Archive for April, 2019

Head Gardener Cat nearly swooned as the group gathered at Wightwick on Sunday….”there are so many of you”.. she was heard to whisper. Luckily there were two tasks for us: with one group pruning high-reaching rhododendron and the other group creating a ‘dead hedge’ around the burn site.

There’s a wider plan to gradually thin and improve the rhodi’ in the gardens at Wightwick and it’s certainly working well, as today’s patch was left looking much tidier with daylight able to get through to the trunks to encourage strong new growth.  This will in turn produce lovely flowers at a height which visitors can best enjoy.

Before work started on the ‘dead hedge’ we were shown some reference examples to aim at.  So we pulled out all the stops, trimming and layering, with hazel stakes to hold it all together. So why build this hedge? A recent survey has revealed that a badger sett has been found on the burn site. In fact, Wightwick is a bit of a ‘des-res’ for badgers with numerous families, who obviously want to share in the high standard of living which Wightwick and nearby Tettenhall provide. It must be the post-code too! The hedge, comprising cut green matter, will deter humans and screen the patch which at times can look a little like work-in-progress.  The burn site may be re-located in future, but in the meantime the badgers clearly like a little central-heating!

We were spoilt for choice on the cake front – even if workday leader Matthew decided there weren’t enough breaks to deveavour it all (well almost!) – thanks to all.  With Wightwick’s victoria sponge – and perhaps another workday first – new volunteer Leela came bearing a lovely cappuccino cake – you can come again!  Oh yes, and the dead hedge passed inspection too!!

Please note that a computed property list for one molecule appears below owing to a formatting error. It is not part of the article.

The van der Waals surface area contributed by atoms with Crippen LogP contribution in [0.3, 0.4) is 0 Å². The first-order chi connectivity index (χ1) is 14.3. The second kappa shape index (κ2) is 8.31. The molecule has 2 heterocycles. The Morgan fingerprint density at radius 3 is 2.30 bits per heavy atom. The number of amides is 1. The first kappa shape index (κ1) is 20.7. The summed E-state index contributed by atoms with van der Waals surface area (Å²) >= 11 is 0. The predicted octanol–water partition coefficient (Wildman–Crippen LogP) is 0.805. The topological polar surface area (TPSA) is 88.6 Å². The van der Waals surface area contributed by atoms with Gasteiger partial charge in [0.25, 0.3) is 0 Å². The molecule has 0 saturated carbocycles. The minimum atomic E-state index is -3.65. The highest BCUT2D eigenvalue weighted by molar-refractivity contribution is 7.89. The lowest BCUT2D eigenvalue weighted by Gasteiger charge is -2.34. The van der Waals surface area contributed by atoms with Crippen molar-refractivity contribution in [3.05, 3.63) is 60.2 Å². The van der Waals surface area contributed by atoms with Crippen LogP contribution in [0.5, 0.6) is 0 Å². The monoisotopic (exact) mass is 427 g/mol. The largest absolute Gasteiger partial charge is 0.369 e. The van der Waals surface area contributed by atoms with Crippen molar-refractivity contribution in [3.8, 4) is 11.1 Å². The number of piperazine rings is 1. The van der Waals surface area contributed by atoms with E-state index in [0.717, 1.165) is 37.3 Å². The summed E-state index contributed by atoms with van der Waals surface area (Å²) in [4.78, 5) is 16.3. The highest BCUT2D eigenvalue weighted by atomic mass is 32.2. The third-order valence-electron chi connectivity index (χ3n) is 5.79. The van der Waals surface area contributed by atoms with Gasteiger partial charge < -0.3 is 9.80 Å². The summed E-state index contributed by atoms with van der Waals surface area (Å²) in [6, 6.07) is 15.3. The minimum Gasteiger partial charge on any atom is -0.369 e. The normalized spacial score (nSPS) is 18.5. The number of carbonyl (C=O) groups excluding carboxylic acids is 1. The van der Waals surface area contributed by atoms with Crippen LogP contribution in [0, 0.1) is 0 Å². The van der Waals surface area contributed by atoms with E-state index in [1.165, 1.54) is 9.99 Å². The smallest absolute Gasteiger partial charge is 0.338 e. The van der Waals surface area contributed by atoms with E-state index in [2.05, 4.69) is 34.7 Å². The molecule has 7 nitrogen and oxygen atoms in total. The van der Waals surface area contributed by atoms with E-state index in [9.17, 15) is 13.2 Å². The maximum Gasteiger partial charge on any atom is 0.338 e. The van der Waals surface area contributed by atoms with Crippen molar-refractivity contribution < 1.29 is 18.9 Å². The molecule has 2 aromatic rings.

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Edge ranger Al, has a predicament…. he has a new tenant farmer for one of his fields alongside the A458 but the farmer wants a stock proof fence to keep his sheep in.

The livestock is due to arrive on 1st May and we are only two weeks away with 160 meters of hedge to be cut back so the new fence can be erected by a contractor starting on 23rd April.

What can he do?… Answer: Call in SSNTV!

Its Easter Sunday…will anyone turn up? (The group have not been out on a bank holiday for a number of years – they do need some days off to build up their strength after all)

Well Al need not have worried, eleven members and one member’s visitor all the way from London met up at the designated lane.  Al dragged assistant Kate along as well.

In no time fire number one was burning away. So off to the other end of the field for fire number two.  Both were blazing by cake o’clock, as the old fence started to appear from under the hawthorn and among the brambles.

The sun blazed down, the heat of the fires and the sweat pouring out of everyone, mean frequent breaks for water had to be taken as the hedge shrank in size and the bonfires got bigger.

Cue reddened faces and relief, as by the end of the day the task was complete, old hedge was removed and the group left Al and Kate to take down the old barbed wire ready for the next phase of work to start on Tuesday morning.

Workday leader – Peter O

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Apparently we’ve not worked at Benthall in April before. But that didn’t stop a great turnout and a good workout. The weather was fine, though quite cold.

The first task was to cut up a large bough which had come off a huge conker tree. This provided something for everyone … brash, bonfire, and the big bowsaw!

An early cake o’clock gave the fire chance to get going. After this, a few remained to continue with the fire. Nick took the rest of us to look at the second task.

On a large scale, this was like the beginning of one of those multi-square puzzles, where you move one square to create a space for the next.

From here …
via many, Many, MANY barrow-loads!
… to here …
… leaving what was once part of the pigsty clear to take plants from the cold-frame.

The final piece of the puzzle will be growing salads for the tearoom, in the cold-frames.

Finishing a bit early, Nick took us for a short tour around the garden, and back ‘in time for tea’!